Abstract

Tropical river sardine, Caquetaia kraussii, captured from La Aguá lagoon (Sucre State, Venezuela) were acclimatized for four weeks at 22, 24, 30 and 32ºC and at 0, 5, 10, 15 and 17 ‰ salinity. To evaluate effects of thermal response to acclimatization level, the fish were transferred suddenly from lower temperatures (22 and 24ºC) to higher ones (32 and 30ºC) respectively. Then thermal resistance time was measured at the lethal temperature of 40.9ºC for 30 days. We considered that acclimatization process completed when resistance time was stabilized at the new temperature regime. For the saline effect, the concentrations of sodium and potassium were measured in the tissues at each treatment: gills, white muscle, gut and heart. The results showed that thermal tolerance increased rapidly in 3 h with a 6ºC rise in temperature (from 24 to 30ºC) and in 24 h with a 10ºC rise (22 to 32ºC). With decreasing temperatures, the acclimatization level reached its lowest in 11 days with a 6ºC decreases (from 30 to 24ºC) and in 14 days with a 10ºC decrease (32 to 22ºC). Caquetaia kraussii regulates as much sodium as potassium in gills and white muscle tissues at all salinity levels tested; however, gut and heart tissues showed significantly different regulations among salinities examined.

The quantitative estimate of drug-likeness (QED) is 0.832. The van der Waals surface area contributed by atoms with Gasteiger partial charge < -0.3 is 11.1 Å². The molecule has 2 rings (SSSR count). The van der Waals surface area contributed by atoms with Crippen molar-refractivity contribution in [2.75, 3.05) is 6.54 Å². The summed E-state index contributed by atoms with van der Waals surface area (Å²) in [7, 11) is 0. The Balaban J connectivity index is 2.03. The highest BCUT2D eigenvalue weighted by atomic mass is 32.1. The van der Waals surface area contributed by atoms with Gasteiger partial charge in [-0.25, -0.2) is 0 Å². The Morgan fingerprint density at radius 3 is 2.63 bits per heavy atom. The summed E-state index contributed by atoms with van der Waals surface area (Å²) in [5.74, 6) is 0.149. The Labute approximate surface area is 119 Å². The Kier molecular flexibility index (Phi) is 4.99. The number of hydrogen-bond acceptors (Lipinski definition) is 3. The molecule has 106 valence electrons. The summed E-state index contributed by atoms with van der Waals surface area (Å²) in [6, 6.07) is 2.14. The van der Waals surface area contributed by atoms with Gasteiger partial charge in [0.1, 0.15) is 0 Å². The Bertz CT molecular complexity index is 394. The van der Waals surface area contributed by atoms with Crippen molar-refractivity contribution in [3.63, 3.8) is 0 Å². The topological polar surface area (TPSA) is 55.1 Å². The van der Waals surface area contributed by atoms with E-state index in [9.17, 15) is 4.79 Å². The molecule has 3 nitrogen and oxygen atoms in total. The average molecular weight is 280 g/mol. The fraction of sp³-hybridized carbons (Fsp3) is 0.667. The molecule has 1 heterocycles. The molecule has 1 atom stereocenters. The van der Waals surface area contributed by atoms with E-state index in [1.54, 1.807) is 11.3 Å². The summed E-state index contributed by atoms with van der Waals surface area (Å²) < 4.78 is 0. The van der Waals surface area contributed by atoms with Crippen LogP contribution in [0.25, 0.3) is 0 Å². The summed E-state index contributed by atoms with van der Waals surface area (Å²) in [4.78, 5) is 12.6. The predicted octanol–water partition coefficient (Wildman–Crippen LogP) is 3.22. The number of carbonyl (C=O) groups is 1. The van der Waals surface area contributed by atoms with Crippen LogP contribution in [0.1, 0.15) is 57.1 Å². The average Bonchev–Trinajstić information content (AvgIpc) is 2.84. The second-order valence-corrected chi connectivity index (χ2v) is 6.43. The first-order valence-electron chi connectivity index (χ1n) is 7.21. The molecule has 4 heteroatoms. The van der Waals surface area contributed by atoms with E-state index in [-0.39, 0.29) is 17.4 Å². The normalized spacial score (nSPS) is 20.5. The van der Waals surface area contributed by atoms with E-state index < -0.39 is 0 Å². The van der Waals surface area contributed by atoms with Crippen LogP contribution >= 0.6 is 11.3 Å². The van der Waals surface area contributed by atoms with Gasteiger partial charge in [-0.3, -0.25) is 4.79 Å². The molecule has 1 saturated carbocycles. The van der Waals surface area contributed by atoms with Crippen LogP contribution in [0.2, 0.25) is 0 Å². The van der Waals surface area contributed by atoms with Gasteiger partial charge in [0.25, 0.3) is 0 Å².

Keywords: thermal acclimatization, salinity, electrolytic concentration, caquetaia kraussii